Merkel-Putin talks: messages for Ukraine

Oleksiy Haran
23:50, 03 May 2017
Politics
1066 1
Opinion

The major thing about May 2 Sochi meeting of Angela Merkel and Vladimir Putin was its substantial component. Importantly for Kyiv, the German Chancellor voiced a statement that Ukraine must regain access the Ukrainian-Russian border, the part which is now beyond Kyiv’s control. Frankly speaking, it was difficult for Ukraine to even hope for such statement by top German official. Obviously, this position is exactly what Ukraine has been standing on. But Minsk arrangements say otherwise: the issue of control over the border is one of the last ones to be resolved. Therefore, Merkel’s latest statement means that Ukrainian position finds its reflection, which is truly important.

This visit was a necessity for both Merkel and Putin, mostly for propaganda and diplomatic purposes. It helped Putin realize his wish - to show that he is not an isolated leader and he still receives top visitors. Obviously, this will be one of the main accents in Russian TV reports covering the event, primarily aimed at domestic audience.

Minsk process is blocked, and Merkel outlined what it takes to unlock it

As for Merkel... First of all, the G20 summit is approaching, as well as the EU’s decision-making deadline regarding the prolongation of Russia sanctions for another six months. I believe, restrictive measures will be prolonged as a result of Moscow’s actions, especially in Syria, which completely undermined Russia’s credibility. Besides, the investigation is gaining momentum in the U.S. into Russia’s interference in the elections. All of this has changed the atmosphere in U.S.-Russian relations, as well as the ties between Brussels and Moscow.

Speaking of internal political reasons, it’s important for Merkel that the elections are looming on the horizon, and she does have a chance to win this September. But this years’ competition is great, and the results are quite difficult to predict. It is also hard to foresee what the ruling coalition will be like. Given these factors, it’s crucial for Merkel to show that not only can she be a “Frau Nein,” she is also ready for dialogue under certain conditions. Actually, in my view, this became the major reason to go for the Russia visit.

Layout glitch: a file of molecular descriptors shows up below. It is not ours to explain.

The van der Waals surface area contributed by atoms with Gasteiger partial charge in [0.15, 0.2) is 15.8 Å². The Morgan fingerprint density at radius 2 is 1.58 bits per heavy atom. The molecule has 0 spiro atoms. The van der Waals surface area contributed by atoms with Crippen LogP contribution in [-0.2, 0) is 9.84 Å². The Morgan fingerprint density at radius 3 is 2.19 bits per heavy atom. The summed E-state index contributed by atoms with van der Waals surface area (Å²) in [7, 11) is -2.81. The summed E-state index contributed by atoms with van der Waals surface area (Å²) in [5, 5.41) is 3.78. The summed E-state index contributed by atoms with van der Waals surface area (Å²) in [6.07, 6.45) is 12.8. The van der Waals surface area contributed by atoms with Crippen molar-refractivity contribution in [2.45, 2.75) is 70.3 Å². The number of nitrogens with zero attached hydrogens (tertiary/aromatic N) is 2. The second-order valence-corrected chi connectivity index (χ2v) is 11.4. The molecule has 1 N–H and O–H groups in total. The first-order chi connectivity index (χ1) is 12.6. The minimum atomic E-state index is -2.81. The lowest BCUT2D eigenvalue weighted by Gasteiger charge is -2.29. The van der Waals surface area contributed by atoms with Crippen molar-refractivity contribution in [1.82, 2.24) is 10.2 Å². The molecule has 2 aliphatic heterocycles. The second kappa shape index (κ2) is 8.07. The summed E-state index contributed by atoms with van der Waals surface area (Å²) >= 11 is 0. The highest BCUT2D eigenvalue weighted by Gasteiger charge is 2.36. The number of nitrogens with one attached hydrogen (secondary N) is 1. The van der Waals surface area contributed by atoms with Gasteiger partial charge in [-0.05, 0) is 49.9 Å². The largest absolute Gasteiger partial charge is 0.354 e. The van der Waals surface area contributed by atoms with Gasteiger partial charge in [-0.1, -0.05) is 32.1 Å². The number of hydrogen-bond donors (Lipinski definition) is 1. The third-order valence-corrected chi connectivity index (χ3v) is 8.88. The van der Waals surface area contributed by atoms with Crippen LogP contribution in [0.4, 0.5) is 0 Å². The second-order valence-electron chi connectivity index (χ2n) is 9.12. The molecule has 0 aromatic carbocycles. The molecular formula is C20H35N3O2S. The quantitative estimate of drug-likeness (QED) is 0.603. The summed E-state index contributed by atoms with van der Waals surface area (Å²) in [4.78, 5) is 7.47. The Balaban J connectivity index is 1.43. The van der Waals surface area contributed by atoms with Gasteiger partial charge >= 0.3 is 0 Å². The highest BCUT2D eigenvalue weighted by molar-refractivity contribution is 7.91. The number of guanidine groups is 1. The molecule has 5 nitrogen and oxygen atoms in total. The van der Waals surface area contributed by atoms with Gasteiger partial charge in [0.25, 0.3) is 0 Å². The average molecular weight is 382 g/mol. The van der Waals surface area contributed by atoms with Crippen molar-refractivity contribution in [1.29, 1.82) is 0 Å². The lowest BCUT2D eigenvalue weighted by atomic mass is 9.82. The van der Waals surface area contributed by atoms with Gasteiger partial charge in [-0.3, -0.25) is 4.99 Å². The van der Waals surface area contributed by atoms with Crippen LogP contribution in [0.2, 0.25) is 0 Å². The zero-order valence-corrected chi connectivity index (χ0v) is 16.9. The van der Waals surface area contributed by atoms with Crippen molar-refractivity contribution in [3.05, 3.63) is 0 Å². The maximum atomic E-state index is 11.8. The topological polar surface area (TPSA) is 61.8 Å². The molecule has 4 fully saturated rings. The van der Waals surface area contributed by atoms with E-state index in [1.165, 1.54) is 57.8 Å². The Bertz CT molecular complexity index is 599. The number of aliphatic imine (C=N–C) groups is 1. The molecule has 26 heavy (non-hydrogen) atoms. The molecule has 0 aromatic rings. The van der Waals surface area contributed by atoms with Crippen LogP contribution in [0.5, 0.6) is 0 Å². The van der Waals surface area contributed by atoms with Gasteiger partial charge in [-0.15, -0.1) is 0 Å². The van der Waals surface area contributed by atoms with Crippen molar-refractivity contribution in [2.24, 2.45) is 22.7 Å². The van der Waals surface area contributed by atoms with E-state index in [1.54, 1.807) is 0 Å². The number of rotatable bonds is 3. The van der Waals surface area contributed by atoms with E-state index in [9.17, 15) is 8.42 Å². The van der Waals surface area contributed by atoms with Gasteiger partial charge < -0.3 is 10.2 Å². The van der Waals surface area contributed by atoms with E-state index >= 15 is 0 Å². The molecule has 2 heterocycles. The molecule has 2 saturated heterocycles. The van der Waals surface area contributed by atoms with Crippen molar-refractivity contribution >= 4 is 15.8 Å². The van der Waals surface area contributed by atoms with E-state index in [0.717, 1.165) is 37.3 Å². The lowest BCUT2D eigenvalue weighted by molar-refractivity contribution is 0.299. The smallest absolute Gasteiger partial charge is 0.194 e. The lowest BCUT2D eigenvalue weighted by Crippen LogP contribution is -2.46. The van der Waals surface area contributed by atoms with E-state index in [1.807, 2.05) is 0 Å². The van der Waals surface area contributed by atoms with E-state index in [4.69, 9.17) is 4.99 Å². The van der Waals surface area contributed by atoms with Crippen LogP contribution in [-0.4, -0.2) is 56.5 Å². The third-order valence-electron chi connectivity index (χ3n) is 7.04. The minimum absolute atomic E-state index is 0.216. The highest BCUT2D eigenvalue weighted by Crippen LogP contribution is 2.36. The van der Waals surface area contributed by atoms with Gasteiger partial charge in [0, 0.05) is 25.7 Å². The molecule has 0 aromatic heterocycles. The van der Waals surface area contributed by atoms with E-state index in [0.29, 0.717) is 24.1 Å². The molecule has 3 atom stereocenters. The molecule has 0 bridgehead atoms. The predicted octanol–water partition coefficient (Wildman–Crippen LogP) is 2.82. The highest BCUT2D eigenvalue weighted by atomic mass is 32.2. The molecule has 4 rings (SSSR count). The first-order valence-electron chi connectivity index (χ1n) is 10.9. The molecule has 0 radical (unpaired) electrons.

We should not forget that Germany is a key party to the Normandy format and the Minsk process, while Merkel personally invested a lot in the Minsk process. Being the mother of the Normandy format and the Minsk process, she can’t just say, "You know, it’s all broken to pieces, all of this just does not work..." Instead, she has to emphasize that "the process will continue if..." She should stress the idea (especially ahead of German elections) that thanks to the Minsk agreements, the hot phase of the war in Europe has been stopped. So, she has got her wording pretty clear in that respect.

The main thing is that Merkel firmly retains her previous positions

We, ourselves, understand that the Minsk process is blocked, while Merkel outlined what it takes to unlock it. She clearly stated that a number one task is truce, and the responsibility clearly lays with Russia. And there is nothing new here compared with what both the Ukrainian and foreign experts say: indeed, the Minsk process is not effective, but the format should continue until something else is found.

The main thing is that Merkel firmly retains her previous positions. Of all the European leaders, she shows the toughest stance by clearly binding Russia sanctions with the fulfillment of Minsk agreements, while putting the responsibility on Russia.

Oleksiy Haran is a Professor of a Political Sciences at the National University of Kyiv-Mohyla Academy, scientific director of the Ilko Kucheriv Democratic Initiative Foundation

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